Stocks keep meandering: Little movement so far this week. Dow is hovering around the line.
Apple hits $700 a share: Another first for the company. Strong early sales of the iPhone 5 did the trick. (AP)
FedEx says economy getting worse: The package delivery giant is cutting its quarterly earnings forcast. From AP:
FedEx is seeing a drop in demand for more expensive priority services. As the global economy has slowed, FedEx customers have switched to cheaper deferred delivery services. FedEx hasn't been able to cut costs fast enough to match the decline in demand. This trend is most prominent in the Express unit, where FedEx has already made cuts but plans to make more. It's reducing flights, taking planes out of service, and last month it offered buyouts to employees.
Northrop trims workforce: Almost 600 aerospace workers are participating in a voluntary retirement program, another sign of defense-related cutbacks. The company still has more than 20,000 employees throughout Southern California. (LAT)
Most homeowners stuck with high rates: More than two thirds had rates of 5 percent or higher at the end of the second quarter, and about one third had rates above 6 percent, according to CoreLogic. (LAT)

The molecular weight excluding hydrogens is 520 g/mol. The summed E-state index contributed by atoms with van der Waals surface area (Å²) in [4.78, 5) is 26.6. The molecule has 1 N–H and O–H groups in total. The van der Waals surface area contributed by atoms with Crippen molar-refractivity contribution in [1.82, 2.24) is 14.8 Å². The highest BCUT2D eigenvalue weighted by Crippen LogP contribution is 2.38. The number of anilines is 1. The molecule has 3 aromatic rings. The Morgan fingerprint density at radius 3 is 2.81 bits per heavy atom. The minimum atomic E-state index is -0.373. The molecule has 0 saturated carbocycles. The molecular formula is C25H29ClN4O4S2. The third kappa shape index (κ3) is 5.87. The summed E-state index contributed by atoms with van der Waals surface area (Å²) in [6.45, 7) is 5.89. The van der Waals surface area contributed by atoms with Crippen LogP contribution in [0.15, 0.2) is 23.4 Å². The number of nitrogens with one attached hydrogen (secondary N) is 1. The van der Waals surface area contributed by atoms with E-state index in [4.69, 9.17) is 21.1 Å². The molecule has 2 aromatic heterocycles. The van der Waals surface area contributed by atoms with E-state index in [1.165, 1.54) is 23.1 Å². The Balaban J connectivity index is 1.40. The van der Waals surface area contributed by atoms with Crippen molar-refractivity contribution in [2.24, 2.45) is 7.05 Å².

Pot shop measure qualifies for ballot: Opponents of the city's ban on medical marijuana dispensaries have enough signatures to force a referendum on the council action. From the LAT:
The council can repeal the ordinance, which was passed two months ago, and possibly replace it with a modified version; call a special election to consider the pot measure; or place the measure on the ballot in the March 5 election, when voters will choose a mayor, city controller, city attorney and eight council members. Councilman Mitchell Englander, an outspoken foe of pot shops, said he wanted to keep fighting storefront marijuana sales but had not decided exactly how to respond. One possibility, he said, would be for the council to place its own medical marijuana ban on the ballot to compete with the one that just qualified.
Dole deal is done: The Westlake Village company is selling its packaged foods and Asian fresh fruit businesses to Japan's Itochu Corp. for $1.7 billion. Dole says it would use the proceeds to pare down debt. (DealBook)
Complaints about Wilmington refinery: Residents are worried about the effects from thick smoke at the Phillips 66 facility. The eruption left a chemical odor over the South Bay. From the Press-Telegram:
Abruptly stopping the refinery's distillation of the various hydrocarbons that make up crude oil can cause the product to become volatile. To prevent combustible gases from escaping into the atmosphere, overpressurized product is transferred to a flare stack, which burns off the hydrocarbons to more safely release them into the atmosphere. Though the flare is actually a safety device, its resulting flame and odor can appear threatening.